Research Shows Most People Are Unaware of the Link Between Alcohol and Cancer

Despite warnings from the Government and a change in the recommended alcohol guidelines for safe consumption, a poll for World Cancer Research Fund has found that eighty-six per cent of people in the UK are unaware that alcohol can increase the risk of cancer.

As part of Cancer Prevention Month, the results of the YouGov poll have been revealed, and they show that while most people are aware of a link between cancer and genes, most cannot comprehend the fact that alcohol is directly related to particular cases of the illness. And around fifty per cent of people believed that there was a direct link between stress and cancer, despite evidence showing this to be a myth.

Reducing the Risk of Cancer

According to research, the best ways to decrease the risk of cancer are to stop smoking, achieve a healthy weight, and stop drinking alcohol. While previous advice suggested that red wine could be beneficial to heart health, evidence has now shown that the harmful effects of the alcohol in the red wine outweigh any benefits. Research has also demonstrated that a third of the most common cases of cancer could be prevented with improvements to diet and physical activity.

Comprehending the Dangers of Alcohol

In terms of understanding the risk of alcohol and the link between cancer, it was found that Welsh adults are the least aware of the dangers of consuming drinks such as red wine, with only five per cent of those surveyed understanding the risk.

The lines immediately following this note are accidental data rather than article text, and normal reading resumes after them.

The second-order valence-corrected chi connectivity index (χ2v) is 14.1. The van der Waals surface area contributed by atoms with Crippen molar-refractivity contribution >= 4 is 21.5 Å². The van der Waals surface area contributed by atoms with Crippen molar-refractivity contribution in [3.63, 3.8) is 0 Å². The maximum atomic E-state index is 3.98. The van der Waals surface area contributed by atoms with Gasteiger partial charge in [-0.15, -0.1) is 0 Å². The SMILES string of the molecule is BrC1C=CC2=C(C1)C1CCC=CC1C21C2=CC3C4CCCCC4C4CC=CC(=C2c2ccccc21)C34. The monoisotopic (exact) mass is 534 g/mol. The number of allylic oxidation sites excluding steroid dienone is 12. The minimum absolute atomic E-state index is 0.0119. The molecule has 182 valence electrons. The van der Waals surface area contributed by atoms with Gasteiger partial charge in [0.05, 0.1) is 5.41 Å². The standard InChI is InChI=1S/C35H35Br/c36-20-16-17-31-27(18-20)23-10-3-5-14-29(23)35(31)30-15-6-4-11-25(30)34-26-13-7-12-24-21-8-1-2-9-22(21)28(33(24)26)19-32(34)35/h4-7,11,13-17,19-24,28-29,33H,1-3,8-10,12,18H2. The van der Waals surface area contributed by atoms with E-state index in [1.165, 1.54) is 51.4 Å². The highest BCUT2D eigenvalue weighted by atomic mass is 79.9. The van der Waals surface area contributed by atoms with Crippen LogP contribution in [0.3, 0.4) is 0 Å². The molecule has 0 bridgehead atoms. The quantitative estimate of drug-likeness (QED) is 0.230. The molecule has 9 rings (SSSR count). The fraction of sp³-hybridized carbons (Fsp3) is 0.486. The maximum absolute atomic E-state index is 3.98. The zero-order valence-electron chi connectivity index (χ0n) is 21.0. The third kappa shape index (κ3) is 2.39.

Surprisingly, those over the age of fifty-five who are at most risk of cancer is the demographic least aware of the danger. Only six per cent of the over fifty-fives were aware that alcohol consumption could lead to an increased risk compared to twenty-seven per cent of those aged between eighteen and twenty-four.

Head of Research Interpretation at World Cancer Research Fund, Dr Rachel Thompson, said: “Cancer is a devastating disease and we are working for a world free of preventable cancers. People are aware of some risk factors, such as inherited genes, but not some of the modifiable lifestyle factors that can really make a difference. With so many people being diagnosed with cancer, we want people to know what factors are increasing their risk, such as red wine, so that they can make informed choices to help reduce their risk”.

Head of Health Information at World Cancer Research Fund, Sarah Toule, said: “It is very worrying, but not surprising, that so few people know that red wine increases cancer risk when there are so many contradictory messages out there.

She went on to say, “All types of alcohol increase the risk of a number of different cancers, so we recommend for cancer prevention that people don’t drink any alcohol. In fact, around 21,000 cancer cases could be prevented in the UK every year if no one drank alcohol. We know that it can be hard for people to not drink at all, so we’d encourage them to be ‘alcohol savvy’ if they do. For example, add a low-calorie mixer to your alcohol and, in between each alcoholic drink, have a glass of water. It’s also really important to not binge-drink and to spread your weekly limit of seven drinks over a number of days as well as keeping a few days alcohol-free”.


As well as increasing the risk of cancer, drinking too much alcohol can lead to alcoholism. If you are worried about your own alcohol consumption or that of a loved one, help is available. Here at Blue Skies Recovery, we are working every day to help those affected by alcohol addiction. For more information on our service and how we can help you, call us today.


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